Though usually portrayed as a positive, it is important to remember that this “fire” can also become dangerous if you lose control of it. God’s warning to the Israelites to remember to observe Shabbat right before they begin construction of the tabernacle is meant to teach them not to let their zeal for one good cause them to trample on another. Although there is no tabernacle currently under construction, this is a lesson that we can still benefit from today. It is good to have fire, but if we allow ourselves to lose control of it- if we focus so much on our fire that we begin to justify spreading it indiscriminately- then no matter how noble our intentions are, the end result will be that everything around us will burn.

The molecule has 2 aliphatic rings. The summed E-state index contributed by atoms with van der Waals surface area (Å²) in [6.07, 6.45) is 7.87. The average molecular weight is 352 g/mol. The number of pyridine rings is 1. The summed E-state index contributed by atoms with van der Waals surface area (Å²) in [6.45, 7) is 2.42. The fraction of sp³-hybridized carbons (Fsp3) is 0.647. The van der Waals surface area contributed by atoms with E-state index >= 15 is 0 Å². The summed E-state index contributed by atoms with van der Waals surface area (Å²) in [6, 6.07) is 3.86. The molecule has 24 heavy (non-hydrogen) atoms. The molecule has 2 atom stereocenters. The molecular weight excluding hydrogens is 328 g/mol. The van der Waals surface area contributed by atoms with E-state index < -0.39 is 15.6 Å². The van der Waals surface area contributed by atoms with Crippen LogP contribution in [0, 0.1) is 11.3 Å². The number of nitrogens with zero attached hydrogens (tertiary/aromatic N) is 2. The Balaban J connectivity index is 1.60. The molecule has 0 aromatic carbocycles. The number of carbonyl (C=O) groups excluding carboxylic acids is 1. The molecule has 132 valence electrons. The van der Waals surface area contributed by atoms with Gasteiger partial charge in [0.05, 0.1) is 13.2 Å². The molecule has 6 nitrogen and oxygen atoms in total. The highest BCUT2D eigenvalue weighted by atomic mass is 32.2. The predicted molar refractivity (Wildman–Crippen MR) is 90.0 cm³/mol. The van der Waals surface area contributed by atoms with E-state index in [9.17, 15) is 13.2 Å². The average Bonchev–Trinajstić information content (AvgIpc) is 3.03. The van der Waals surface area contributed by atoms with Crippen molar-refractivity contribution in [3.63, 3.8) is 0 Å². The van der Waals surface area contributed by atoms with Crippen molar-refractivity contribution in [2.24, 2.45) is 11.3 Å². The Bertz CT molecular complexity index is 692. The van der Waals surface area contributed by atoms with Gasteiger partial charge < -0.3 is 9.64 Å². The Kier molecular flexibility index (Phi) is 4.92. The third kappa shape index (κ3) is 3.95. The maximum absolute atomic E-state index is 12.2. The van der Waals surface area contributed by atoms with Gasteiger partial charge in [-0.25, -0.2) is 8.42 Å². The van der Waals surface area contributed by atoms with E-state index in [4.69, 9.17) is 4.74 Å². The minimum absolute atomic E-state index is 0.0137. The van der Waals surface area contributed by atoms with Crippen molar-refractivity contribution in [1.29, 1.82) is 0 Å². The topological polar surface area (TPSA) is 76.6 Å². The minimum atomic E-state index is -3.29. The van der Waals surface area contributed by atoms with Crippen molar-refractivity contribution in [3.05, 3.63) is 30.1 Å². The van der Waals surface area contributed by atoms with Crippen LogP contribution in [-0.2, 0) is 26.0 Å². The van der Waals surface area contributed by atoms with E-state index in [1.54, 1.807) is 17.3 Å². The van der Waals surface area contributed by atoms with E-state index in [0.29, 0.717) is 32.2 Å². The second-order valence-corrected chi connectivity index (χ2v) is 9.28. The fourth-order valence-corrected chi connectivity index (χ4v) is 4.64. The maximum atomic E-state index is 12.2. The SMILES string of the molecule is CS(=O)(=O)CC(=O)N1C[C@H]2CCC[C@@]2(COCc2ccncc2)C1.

Commentary for Noach

21 Nov

In this week’s parshah we read the story of Noah. When people think of this parshah, the first two numbers that often come mind are two (for the number of each animal and bird initially brought onto the ark) and forty (forty days and forty nights of rain, plus Noah waited an additional forty days after the water receded to the point where he could see mountaintops before sending out the raven), but the number that appears most often in the story is the number seven. In most of these instances, the number is referring to a seven-day period, which Rabbi Yehudah Halevi in his popular Shabbat hymn “Yom Shabbaton,” connects the final instance, in which Noah waits a week before sending the dove out for a third time and the dove does not return to the ark, to Shabbat (“on it the dove found rest”).